3) STEM and language learning happens in silos
Oftentimes language learning is seen as something that happens before, or separate from, STEM learning. As a result, many STEM teachers do not view themselves as language teachers, even though STEM subjects have many linguistic demands (e.g., vocabulary, discursive forms, and ways of constructing arguments). This is no surprise. According to the report, STEM teachers do not receive sufficient training in how to implement instructional strategies that benefit ELs into their lessons. Moreover, English as a second language (ESL) teachers and STEM teachers rarely have opportunities to collaborate and co-plan.
What should be done? More learning opportunities are needed for STEM educators, particularly in how to support students’ language skills through their subject areas. The report affirms that offering teacher candidates opportunities to engage in field experiences with ELs can help. Additionally, there is a need to train ESL teachers to share in the responsibility of weaving together disciplinary content and language instruction. Districts and preperation programs can help both STEM and ESL teachers develop these competencies by bringing them together to engage in shared learning opportunities and co-planning. Offering more opportunities for co-teaching between ESL teachers and content teachers of STEM may also be beneficial, according to the report. Resources that outline research-based instructional practices for supporting ELs’ STEM learning may also be useful for supporting STEM and ESL teachers.
4) Curriculum materials are not developed with ELs in mind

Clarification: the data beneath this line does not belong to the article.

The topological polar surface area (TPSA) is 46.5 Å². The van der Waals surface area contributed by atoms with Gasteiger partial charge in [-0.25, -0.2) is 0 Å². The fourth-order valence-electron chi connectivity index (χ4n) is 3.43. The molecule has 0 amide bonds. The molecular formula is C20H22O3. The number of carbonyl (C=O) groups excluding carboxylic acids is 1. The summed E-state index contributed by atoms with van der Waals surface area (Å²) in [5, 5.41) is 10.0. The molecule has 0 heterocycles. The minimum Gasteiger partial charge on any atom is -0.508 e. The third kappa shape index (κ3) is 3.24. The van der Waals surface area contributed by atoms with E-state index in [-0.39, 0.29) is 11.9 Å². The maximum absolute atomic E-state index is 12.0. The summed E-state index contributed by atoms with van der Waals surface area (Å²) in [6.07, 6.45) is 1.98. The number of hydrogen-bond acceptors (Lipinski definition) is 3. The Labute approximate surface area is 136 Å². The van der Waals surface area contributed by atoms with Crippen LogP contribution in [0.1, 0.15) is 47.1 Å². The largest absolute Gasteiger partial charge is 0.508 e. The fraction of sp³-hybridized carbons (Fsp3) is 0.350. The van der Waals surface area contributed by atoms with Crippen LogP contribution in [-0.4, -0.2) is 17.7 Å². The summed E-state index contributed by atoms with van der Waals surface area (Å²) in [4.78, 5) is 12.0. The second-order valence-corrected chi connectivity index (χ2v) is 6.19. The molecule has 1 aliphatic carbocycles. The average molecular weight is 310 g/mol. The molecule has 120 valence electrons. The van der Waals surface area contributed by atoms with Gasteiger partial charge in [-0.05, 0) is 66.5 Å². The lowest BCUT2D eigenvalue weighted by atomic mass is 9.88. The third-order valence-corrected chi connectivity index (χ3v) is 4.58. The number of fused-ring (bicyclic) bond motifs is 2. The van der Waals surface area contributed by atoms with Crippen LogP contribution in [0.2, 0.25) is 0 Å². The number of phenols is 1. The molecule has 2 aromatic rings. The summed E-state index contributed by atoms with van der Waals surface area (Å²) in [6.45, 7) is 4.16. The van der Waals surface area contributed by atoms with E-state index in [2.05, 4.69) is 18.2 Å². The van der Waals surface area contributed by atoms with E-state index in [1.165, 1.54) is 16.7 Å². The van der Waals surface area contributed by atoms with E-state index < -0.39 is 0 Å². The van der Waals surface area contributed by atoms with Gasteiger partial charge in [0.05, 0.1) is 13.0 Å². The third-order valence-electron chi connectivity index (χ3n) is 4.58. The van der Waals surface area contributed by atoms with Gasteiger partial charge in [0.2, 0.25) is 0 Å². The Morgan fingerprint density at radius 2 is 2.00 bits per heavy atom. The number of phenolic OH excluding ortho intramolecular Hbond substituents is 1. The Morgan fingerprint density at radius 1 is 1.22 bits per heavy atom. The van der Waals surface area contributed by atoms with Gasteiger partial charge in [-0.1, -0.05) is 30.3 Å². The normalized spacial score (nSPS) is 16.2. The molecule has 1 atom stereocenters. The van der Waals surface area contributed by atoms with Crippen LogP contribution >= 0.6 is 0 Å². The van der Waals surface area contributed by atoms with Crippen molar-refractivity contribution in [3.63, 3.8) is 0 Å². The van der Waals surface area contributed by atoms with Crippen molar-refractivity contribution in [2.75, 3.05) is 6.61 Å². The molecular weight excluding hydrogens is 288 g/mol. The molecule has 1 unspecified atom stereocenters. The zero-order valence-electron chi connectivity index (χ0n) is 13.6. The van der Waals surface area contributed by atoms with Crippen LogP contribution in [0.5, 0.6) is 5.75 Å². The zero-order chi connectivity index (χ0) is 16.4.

STEM materials, like all materials, are more effective for ELs when their learning needs are considered at the onset of the design process. Unfortunately, STEM materials are rarely developed in this way. As the report shows, language diversity is rarely considered when STEM materials are developed, and if it is considered at all, interventions for ELs are added as a supplement to mainstream materials. Equally troubling is that STEM instructional materials often fail to highlight the contributions of all ethnic and racial groups in science, math, and beyond. Nor do they include the contexts and experiences that diverse students are familiar with. What’s more, materials rarely promote both STEM learning and language development. For instance, curricula often do not lend way to speaking, listening, reading, and writing—even though research illustrates that ELs need many opportunities to become proficient these four language domains.
What should be done? EL researchers, curriculum developers, educators, and districts need to work together to develop materials that attend to the needs of ELs. These stakeholders should ensure that materials invite ELs to read, write, and engage in discourse. Additionally, the report recommends that curricula is editable such that it can be further annotated and revised to better support ELs. Teachers should receive professional development that prepares them to work with curriculum materials they will actually be using in their teaching. As one example, New America has previously spotlighted a district that has developed STEM open educational resources (OER) with ELs in mind while training their teachers to use these materials. OER curricula holds particular promise for ELs because these resources must be free and modifiable.
Failing to prepare ELs in STEM subjects is not fair to ELs, who lose a critical avenue to social and economic prosperity. It is also not smart for the STEM sector. Research is clear that leveraging the talents of a diverse STEM workforce can promote innovation. As the NASEM report affirms, taking advantage of these benefits will require a momentous, multi-prong effort to better support ELs' STEM learning.